Defendant also controlled the amount of time, and the manner in which, Plaintiff could take time off. While there was conflicting evidence on this issue, the Court finds that the more credible evidence revealed that Defendant would penalize, or at least threatened to penalize, technicians who frequently requested time off, failed to show up each morning at Defendant’s office, or failed to attend Defendant’s mandatory weekly meetings. Although Defendant appears to have made some allowances for doctors’ appointments, family emergencies and vacations that were planned in advance, it would penalize or terminate technicians who simply decided that, for whatever reason, they did not want to work on a particular day. Indeed, Defendant’s manager testified that its technicians needed to “request” time off.
Defendant also supervised, to a significant extent, the manner in which Plaintiff carried out his work. Defendant provided Plaintiff with specifications (that came mostly from Bright House) on how his work was to be performed. If Bright House informed Defendant that it was not satisfied with the manner in which Plaintiff performed an installation, Defendant would assess Plaintiff with fixed monetary penalties (or “charge-backs”) based on the type of job performed (e.g., the penalty for an unsatisfactory modem installation might be $50, while the penalty on an unsatisfactory television installation might be $25). Defendant automatically deducted these charge-backs from the weekly payments it made to Plaintiff’s company. In some instances, these penalties actually exceeded the total amount Plaintiff was supposed to be paid on a job. Plaintiff had no way of disputing or negotiating the amount of a particular charge-back. Finally, Defendant and Bright House sometimes sent supervisors to “spot-check” or monitor Plaintiff and other technicians after they completed a job or even during a job.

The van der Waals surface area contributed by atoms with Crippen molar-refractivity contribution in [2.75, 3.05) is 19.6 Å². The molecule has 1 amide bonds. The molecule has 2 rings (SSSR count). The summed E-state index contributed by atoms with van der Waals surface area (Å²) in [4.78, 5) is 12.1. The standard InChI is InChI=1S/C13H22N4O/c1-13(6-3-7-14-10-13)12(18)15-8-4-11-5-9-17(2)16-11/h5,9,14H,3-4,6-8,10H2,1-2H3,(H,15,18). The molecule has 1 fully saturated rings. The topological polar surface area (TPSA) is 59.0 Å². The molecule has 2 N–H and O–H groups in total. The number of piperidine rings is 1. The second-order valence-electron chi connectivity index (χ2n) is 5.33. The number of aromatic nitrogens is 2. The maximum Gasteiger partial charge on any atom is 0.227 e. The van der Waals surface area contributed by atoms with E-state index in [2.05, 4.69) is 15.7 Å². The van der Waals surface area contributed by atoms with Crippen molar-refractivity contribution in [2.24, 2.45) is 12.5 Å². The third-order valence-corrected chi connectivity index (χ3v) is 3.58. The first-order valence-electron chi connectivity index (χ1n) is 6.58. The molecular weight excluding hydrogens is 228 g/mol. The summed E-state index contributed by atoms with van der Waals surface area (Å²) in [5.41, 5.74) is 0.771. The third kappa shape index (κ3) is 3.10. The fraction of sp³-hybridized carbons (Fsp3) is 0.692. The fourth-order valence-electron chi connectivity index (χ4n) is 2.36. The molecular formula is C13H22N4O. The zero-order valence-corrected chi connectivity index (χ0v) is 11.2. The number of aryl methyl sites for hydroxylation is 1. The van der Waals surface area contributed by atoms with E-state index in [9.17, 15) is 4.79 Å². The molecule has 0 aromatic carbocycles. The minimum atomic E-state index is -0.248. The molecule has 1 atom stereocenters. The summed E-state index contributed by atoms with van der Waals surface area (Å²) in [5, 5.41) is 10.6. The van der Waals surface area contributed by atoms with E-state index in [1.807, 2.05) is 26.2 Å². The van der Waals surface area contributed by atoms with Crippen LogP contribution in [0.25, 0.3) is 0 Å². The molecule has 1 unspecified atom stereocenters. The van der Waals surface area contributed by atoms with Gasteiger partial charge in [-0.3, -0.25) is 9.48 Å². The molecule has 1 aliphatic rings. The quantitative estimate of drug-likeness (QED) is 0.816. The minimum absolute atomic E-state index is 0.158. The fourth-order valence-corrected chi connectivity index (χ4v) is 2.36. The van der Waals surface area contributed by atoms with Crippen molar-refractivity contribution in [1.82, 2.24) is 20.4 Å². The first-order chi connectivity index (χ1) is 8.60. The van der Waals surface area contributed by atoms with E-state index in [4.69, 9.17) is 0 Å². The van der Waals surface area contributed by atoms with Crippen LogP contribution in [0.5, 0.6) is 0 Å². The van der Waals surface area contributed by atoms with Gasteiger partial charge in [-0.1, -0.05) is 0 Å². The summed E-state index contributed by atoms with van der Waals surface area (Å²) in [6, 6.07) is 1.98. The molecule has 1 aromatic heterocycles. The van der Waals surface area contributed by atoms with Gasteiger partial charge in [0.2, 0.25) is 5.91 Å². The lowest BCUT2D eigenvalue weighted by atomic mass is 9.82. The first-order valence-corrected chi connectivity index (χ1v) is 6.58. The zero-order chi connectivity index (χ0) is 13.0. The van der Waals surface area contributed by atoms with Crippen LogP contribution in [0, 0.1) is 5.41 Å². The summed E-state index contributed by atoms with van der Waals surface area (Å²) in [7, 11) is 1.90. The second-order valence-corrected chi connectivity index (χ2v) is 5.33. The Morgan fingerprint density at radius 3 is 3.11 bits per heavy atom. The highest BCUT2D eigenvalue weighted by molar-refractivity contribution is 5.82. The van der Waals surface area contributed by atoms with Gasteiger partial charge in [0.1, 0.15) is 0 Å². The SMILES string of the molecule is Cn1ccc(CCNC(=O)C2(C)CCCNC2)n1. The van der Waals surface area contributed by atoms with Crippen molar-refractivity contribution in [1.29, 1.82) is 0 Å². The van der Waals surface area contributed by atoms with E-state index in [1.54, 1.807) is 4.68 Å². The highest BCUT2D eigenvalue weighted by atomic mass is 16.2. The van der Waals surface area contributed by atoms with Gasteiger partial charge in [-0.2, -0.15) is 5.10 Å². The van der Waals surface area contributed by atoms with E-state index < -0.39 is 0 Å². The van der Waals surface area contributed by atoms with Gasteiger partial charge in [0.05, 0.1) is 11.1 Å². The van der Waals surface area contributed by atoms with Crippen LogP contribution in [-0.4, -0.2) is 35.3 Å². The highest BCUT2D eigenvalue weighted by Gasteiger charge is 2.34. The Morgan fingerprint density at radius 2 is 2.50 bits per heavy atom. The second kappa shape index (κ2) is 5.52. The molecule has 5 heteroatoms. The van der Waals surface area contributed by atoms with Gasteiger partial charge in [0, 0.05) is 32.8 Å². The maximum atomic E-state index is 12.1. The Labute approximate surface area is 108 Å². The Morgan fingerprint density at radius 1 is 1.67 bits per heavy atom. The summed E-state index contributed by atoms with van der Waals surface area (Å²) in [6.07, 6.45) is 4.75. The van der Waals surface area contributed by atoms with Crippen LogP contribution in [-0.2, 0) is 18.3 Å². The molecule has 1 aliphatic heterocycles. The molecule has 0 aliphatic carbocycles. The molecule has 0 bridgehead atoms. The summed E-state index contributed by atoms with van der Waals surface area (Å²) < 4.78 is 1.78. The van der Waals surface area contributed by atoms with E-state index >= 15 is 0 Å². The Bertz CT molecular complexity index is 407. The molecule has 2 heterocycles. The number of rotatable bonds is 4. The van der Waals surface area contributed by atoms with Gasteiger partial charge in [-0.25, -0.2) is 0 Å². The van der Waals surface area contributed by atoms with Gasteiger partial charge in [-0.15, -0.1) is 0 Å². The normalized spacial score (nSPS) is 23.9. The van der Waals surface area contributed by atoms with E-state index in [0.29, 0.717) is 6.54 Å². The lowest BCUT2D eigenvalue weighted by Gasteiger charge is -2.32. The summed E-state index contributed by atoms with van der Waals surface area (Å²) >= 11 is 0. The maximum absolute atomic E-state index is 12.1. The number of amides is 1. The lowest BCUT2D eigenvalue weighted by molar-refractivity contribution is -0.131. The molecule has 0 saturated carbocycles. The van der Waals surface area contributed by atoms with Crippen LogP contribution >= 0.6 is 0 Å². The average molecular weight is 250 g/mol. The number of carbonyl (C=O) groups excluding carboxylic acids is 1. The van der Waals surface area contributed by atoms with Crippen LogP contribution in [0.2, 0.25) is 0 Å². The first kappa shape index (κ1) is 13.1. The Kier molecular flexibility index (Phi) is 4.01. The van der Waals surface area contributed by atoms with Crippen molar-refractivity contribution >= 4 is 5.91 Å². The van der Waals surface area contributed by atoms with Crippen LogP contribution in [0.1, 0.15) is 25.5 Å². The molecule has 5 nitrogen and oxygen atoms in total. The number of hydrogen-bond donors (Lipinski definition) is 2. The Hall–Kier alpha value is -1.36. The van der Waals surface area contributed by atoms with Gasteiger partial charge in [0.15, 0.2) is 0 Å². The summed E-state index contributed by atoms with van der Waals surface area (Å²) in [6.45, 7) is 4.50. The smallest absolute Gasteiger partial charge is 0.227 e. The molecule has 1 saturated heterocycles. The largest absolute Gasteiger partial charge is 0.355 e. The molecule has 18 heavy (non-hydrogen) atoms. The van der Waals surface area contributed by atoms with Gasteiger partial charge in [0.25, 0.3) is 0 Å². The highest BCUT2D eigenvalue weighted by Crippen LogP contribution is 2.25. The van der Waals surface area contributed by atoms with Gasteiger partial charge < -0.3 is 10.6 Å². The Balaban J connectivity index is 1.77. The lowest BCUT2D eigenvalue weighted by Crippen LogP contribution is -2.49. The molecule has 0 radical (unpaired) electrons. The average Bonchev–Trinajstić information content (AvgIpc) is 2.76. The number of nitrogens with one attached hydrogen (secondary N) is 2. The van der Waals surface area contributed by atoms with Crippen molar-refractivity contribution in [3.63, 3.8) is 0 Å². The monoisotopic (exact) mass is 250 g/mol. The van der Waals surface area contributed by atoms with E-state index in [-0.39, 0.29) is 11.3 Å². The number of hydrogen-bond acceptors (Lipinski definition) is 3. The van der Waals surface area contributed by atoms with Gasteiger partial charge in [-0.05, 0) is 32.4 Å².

B. Plaintiff’s Opportunity for Profit or Loss Depending on His Managerial Skill
The testimony and record evidence in this case establishes that Plaintiff’s opportunity for profit or loss did not depend upon his managerial skill. Instead, Plaintiff’s compensation was based simply on the number and type of jobs that Defendant gave him and the quality and pace of Plaintiff’s work.
Because Plaintiff was paid on a piece work basis, Plaintiff’s opportunity for profit or loss was, in a simplistic sense, a function of the number of jobs he could complete in a finite time frame. Excluding charge-backs, the more jobs Plaintiff could quickly complete, the more Plaintiff stood to profit.
As noted, supra, however, Plaintiff’s profit was also a function of the type of work orders that Defendant assigned him (and the amount of charge-backs Plaintiff received). Because the types of jobs that Plaintiff performed each paid differently, notwithstanding the amount of time it took to complete those jobs, Plaintiff would experience days that were more profitable than others simply as a result of the type of work orders that Defendant assigned to him. For example, assuming cable modem installations paid more than television installations, if all the work orders Plaintiff received on a given day were for cable modem installations, Plaintiff would make more on that day, ceteris paribus, than if he had been assigned all television installations. Of course, if cable modem installations took twice as long as television installations, it might be the case that Plaintiff could earn the same amount (or more) by just doing television installations throughout the day. Importantly, though, Plaintiff had no control over the types of work orders that he was given and, in at least some instances, Defendant instructed him to leave particular jobs to perform other potentially less profitable jobs.
Furthermore, Plaintiff was not permitted to install cable services for other cable installation companies. Nor was he permitted to provide additional services for Bright House customers without first obtaining a new work order authorized by both Bright House and Defendant.